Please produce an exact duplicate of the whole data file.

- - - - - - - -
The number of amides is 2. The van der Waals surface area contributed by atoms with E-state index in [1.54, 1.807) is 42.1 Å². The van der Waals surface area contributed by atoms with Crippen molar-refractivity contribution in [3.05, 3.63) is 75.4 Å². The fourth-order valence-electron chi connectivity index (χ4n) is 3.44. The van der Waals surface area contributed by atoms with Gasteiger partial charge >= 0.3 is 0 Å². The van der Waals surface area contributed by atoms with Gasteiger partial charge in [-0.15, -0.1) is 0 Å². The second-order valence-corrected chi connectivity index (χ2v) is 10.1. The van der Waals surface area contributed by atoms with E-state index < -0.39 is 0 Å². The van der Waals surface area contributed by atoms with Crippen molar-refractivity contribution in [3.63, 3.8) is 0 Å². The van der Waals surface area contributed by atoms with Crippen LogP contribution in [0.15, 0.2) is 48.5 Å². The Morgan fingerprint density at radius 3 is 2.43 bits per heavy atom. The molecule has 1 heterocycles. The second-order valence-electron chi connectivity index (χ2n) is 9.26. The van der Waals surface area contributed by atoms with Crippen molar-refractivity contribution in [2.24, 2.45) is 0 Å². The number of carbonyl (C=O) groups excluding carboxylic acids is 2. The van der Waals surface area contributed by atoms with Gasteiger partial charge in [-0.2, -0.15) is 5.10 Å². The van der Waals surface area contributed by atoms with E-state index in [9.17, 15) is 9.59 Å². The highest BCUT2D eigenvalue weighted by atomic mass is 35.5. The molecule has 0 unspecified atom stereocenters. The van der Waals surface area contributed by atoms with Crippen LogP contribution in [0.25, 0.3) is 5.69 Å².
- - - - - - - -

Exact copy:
The number of amides is 2. The van der Waals surface area contributed by atoms with E-state index in [1.54, 1.807) is 42.1 Å². The van der Waals surface area contributed by atoms with Crippen molar-refractivity contribution in [3.05, 3.63) is 75.4 Å². The fourth-order valence-electron chi connectivity index (χ4n) is 3.44. The van der Waals surface area contributed by atoms with Gasteiger partial charge >= 0.3 is 0 Å². The van der Waals surface area contributed by atoms with Gasteiger partial charge in [-0.15, -0.1) is 0 Å². The second-order valence-corrected chi connectivity index (χ2v) is 10.1. The van der Waals surface area contributed by atoms with E-state index < -0.39 is 0 Å². The van der Waals surface area contributed by atoms with Crippen molar-refractivity contribution in [3.63, 3.8) is 0 Å². The van der Waals surface area contributed by atoms with Crippen LogP contribution in [0.15, 0.2) is 48.5 Å². The Morgan fingerprint density at radius 3 is 2.43 bits per heavy atom. The molecule has 1 heterocycles. The second-order valence-electron chi connectivity index (χ2n) is 9.26. The van der Waals surface area contributed by atoms with Crippen molar-refractivity contribution in [2.24, 2.45) is 0 Å². The number of carbonyl (C=O) groups excluding carboxylic acids is 2. The van der Waals surface area contributed by atoms with Gasteiger partial charge in [-0.2, -0.15) is 5.10 Å². The van der Waals surface area contributed by atoms with E-state index in [9.17, 15) is 9.59 Å². The highest BCUT2D eigenvalue weighted by atomic mass is 35.5. The molecule has 0 unspecified atom stereocenters. The van der Waals surface area contributed by atoms with Crippen LogP contribution in [0.25, 0.3) is 5.69 Å².